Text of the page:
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"But I say to you..."
Sixth Sunday after Epiphany
Murder Begins in the Heart
Mat 5:21 "You have heard that it was said to the people long ago, 'Do not murder, and anyone who murders will be subject to judgment.'
Adultery in the Heart
Mat 5:27 "You have heard that it was said, 'Do not commit adultery.'
Marriage is Sacred and Binding
Mat 5:31 "It has been said, 'Anyone who divorces his wife must give her a certificate of divorce.'
Jesus Forbids Oaths
Mat 5:33 "Again, you have heard that it was said to the people long ago, 'Do not break your oath, but keep the oaths you have made to the Lord.'
[Mat 5:22] "Without a cause" is not included in some manuscripts (NU omits without a cause). "Raca" is an Aramaic word which means "stupid," "vain," or "empty-headed." "Fool" (more, Gk.) may be a transliteration of the Hebrew moreh, "rebel" (cf. Ps. 78:8; Jer. 5:23). This word was used by Moses of the Israelites at Meribah, when his disobedience caused him to be prevented from entering the Promised Land (Num. 20:10). Although there is a progression in the evil attitudes cited, Jesus intends to show that behind the overt act of murder is the disposition of anger, hostility, or contempt. Thus, although attitudes may not be tried in court, they are as dangerous as the overt acts of wrong for which one is tried in court or for which one stands in danger of hell (geenna, Gk.) fire, unless one experiences God's forgiveness in Christ.
[Mat 5:26] "Assuredly" translates amen (Gk.), taken from a Hebrew word related to the same root as the word for "truth." It signifies that which is confirmed, sure, true, or certain. In the O.T. it is a sacred formula used for affirming the validity of a pronounced curse (Num. 5:22; Deut. 27:15-26), for sanctioning an announcement (1 Kin. 1:36), or in answer to a prayer or doxology (1 Chr. 16:36; Ps. 41:13; 72:19). On the lips of Jesus, its usage is without parallel in Jewish literature. Usually the sayings prefixed with this formula deal with the Person and messiahship of Jesus. "Amen" guarantees the truth of the saying and affirms the unique authority in Jesus' Person and words (cf. especially 7:28). Although most often translated "assuredly," amen is rendered "amen" in a number of cases (cf. 6:13; Gal. 1:5; Eph. 3:21 for the conclusion of a prayer; 1 Cor. 14:16; Rev. 5:14 for the response of the church to praise and thanksgiving; and 28:20; Mark 16:20; Luke 24:53; John 21:25 for the conclusion of a Gospel). In 2 Cor. 1:19, 20, God declares that His promises are always true, and the church accepts this with an "amen." The double use of "amen" (e.g., "most assuredly" in John 3:3) increases the intensity of the idiom.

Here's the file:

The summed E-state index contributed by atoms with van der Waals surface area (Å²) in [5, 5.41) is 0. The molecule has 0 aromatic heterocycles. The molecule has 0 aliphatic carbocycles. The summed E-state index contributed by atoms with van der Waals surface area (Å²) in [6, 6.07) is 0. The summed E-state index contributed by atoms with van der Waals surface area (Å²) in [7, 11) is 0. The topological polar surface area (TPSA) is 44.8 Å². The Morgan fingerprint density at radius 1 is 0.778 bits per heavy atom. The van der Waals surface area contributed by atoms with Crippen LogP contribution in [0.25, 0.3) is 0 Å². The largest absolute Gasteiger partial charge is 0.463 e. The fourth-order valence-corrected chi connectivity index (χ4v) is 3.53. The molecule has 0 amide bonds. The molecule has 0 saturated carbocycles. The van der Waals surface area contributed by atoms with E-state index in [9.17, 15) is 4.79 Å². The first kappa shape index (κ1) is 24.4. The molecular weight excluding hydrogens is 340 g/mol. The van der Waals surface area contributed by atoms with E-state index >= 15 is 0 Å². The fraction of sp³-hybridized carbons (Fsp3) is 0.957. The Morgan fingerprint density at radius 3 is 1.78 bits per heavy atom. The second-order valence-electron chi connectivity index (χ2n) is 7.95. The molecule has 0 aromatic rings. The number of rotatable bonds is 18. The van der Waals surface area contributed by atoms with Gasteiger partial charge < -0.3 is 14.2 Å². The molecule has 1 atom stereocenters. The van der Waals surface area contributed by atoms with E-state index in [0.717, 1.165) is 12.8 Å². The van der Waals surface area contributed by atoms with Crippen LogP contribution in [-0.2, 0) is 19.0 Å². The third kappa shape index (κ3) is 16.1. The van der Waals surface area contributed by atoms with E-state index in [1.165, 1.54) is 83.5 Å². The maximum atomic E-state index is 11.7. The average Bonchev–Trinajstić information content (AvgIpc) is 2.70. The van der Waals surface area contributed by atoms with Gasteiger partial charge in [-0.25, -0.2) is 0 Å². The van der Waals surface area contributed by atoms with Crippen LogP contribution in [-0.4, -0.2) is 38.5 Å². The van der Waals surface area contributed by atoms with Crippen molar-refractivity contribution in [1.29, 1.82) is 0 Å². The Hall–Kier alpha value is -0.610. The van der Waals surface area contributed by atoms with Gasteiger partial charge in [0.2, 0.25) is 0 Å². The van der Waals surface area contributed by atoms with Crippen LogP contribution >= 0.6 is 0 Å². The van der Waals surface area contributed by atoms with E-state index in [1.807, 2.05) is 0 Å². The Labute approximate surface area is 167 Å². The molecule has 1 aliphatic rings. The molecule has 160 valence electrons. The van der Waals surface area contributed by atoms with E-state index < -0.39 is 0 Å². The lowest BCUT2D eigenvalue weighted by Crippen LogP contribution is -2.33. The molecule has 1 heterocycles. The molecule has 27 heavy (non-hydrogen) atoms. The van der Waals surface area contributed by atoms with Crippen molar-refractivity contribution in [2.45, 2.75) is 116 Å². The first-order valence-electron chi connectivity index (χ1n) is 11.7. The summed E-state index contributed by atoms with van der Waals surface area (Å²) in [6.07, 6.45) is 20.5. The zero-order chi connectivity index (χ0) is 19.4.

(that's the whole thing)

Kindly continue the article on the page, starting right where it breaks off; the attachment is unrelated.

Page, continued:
[Mat 5:28] "Whoever" includes both men and women, married and unmarried. Jesus condemns fornication as well as "adultery," which involves voluntary extramarital sexual intimacies (cf. 5:32).
[Mat 5:31] (vv. 31,32) Cf. 19:6, note on divorce.
[Mat 5:32] "Sexual immorality" translates the Greek porneia. Various meanings are exhibited in the N.T. for porneia, the context making the significance clear: (1) it may refer to voluntary sexual intercourse of an unmarried person with anyone of the opposite sex (1 Cor. 7:2; 1 Thess. 4:3); (2) it may refer to all forms of unchastity (John 8:41; Acts 15:20, 29; 1 Cor. 5:1; 6:13, 18; Eph 5:3); (3) it may refer to prostitution (Rev. 2:14, 20, 21). Here the exception clause may refer to a situation in which those married are already closely related and whose marriage, according to Jewish law, would technically be sexual immorality (cf. Lev. 18:6-18; Acts 15:20; 1 Cor. 5:1). The word moicheuthenai (Gk.), "causes her to commit adultery" (cf. 19:3-9), described adultery, extramarital sexual infidelity. Porneia and moicheuthenai later came to be used interchangeably.
[Mat 5:37] Complete honesty should be typical of the kingdom citizen, so that no oath is necessary to guarantee trustworthiness for one's "yes" or "no." The law regarding oaths was based upon the third Commandment. False testimony resulted in severe consequences, since it consisted of taking God's name in vain (Ex. 20:7; Lev. 19:11, 12; Num. 30:2; Deut. 19:16-20). The rabbis taught that oaths which omitted God's name could be broken and were not binding. Jesus maintains that God is involved in heaven, earth, Jerusalem, and all things. Hence, all oaths are binding, and any attempt to avoid an oath while pretending to keep it profanes the divine name. The reference is neither to taking oaths in court nor to profanity.
NSRV & Believer's Study Bible (BSB) Notes
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